October 2003
Volume 3, Issue 9
Free
Vision Sciences Society Annual Meeting Abstract  |   October 2003
Visual analysis of movements generated by biomimetic motor-production criteria and displayed via computer animations and humanoid robots
Author Affiliations
  • Joshua G Hale
    Department of Computer Science, University of Glasgow, UK
  • Frank E Pollick
    Department of Psychology, University of Glasgow, UK
Journal of Vision October 2003, Vol.3, 524. doi:10.1167/3.9.524
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      Joshua G Hale, Frank E Pollick; Visual analysis of movements generated by biomimetic motor-production criteria and displayed via computer animations and humanoid robots. Journal of Vision 2003;3(9):524. doi: 10.1167/3.9.524.

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Abstract

For even a simple point-to-point movement of the hand there are an infinite number of possible ways the arm can move to obtain the final hand position. One solution used to obtain a unique movement plan is to select the movement which is in some sense optimal. Many optimization criteria have been proposed by computational theorists in human motor control, but the particular form of a human criterion remains controversial. We examined this issue from the standpoint of visual perception by producing simulations of 14 different optimization criteria (e.g. minimum torque change, minimum jerk, minimum angular jerk) and presenting these simulations to observers. As an additional control condition we obtained 3D human movement data of the same motions depicted by the simulations. The set of movements were chosen to demonstrate the variety of kinematic features found in natural human movement such as bell-shaped velocity profiles, gently curved paths and corrective submovements. Both the biomimetic simulations and the human movement recordings were displayed as a computer animation on a human form as well as a movie clip of a humanoid robot. In two separate experiments 10 participants either rated the naturalness of the movement or the similarity of a pair of movements. The results of the naturalness judgements revealed complex interactions between the type of movement and the mode of presentation (humanoid robot or human animation). The similarity data was examined with MDS which revealed clusters of different optimization criteria, however natural human movement didn't appear to belong to any of these clusters. These results will be discussed in terms of the kinematic features of natural and synthetic movement that best explain this complex pattern of results.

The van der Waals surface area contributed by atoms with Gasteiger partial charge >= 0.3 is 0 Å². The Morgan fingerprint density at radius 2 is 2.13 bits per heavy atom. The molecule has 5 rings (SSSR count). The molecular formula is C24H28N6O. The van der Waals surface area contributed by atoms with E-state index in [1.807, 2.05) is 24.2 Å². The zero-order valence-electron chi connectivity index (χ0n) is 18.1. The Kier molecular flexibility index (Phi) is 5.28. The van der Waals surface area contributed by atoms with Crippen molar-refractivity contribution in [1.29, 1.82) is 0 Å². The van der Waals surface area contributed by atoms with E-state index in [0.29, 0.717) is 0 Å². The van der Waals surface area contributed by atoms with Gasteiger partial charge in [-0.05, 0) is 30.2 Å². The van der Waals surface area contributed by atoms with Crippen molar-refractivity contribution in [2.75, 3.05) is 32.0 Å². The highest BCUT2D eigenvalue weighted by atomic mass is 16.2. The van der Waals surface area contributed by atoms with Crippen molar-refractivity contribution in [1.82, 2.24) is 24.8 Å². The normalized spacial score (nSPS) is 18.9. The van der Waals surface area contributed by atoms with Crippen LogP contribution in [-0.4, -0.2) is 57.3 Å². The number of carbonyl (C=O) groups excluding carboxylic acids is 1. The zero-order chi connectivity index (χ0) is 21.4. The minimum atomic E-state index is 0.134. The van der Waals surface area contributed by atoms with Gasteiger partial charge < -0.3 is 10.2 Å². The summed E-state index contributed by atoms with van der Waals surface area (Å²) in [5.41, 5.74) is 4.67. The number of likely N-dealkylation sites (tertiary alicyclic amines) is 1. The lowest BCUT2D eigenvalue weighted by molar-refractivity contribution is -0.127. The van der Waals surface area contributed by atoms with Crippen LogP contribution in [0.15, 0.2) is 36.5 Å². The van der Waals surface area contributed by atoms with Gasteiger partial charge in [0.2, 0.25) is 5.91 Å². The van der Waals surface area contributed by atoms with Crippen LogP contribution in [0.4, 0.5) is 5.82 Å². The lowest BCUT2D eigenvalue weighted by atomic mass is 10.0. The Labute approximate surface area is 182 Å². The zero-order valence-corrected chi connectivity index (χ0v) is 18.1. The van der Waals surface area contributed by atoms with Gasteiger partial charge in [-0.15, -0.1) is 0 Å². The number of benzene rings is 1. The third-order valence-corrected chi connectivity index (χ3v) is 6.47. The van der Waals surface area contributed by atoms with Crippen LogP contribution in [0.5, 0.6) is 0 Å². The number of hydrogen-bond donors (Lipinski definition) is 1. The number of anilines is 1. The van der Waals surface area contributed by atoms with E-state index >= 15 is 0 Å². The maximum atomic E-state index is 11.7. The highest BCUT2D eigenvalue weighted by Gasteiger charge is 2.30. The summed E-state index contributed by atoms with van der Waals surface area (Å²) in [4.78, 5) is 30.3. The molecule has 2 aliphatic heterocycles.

Hale, J. G., Pollick, F. E.(2003). Visual analysis of movements generated by biomimetic motor-production criteria and displayed via computer animations and humanoid robots [Abstract]. Journal of Vision, 3( 9): 524, 524a, http://journalofvision.org/3/9/524/, doi:10.1167/3.9.524. [CrossRef]
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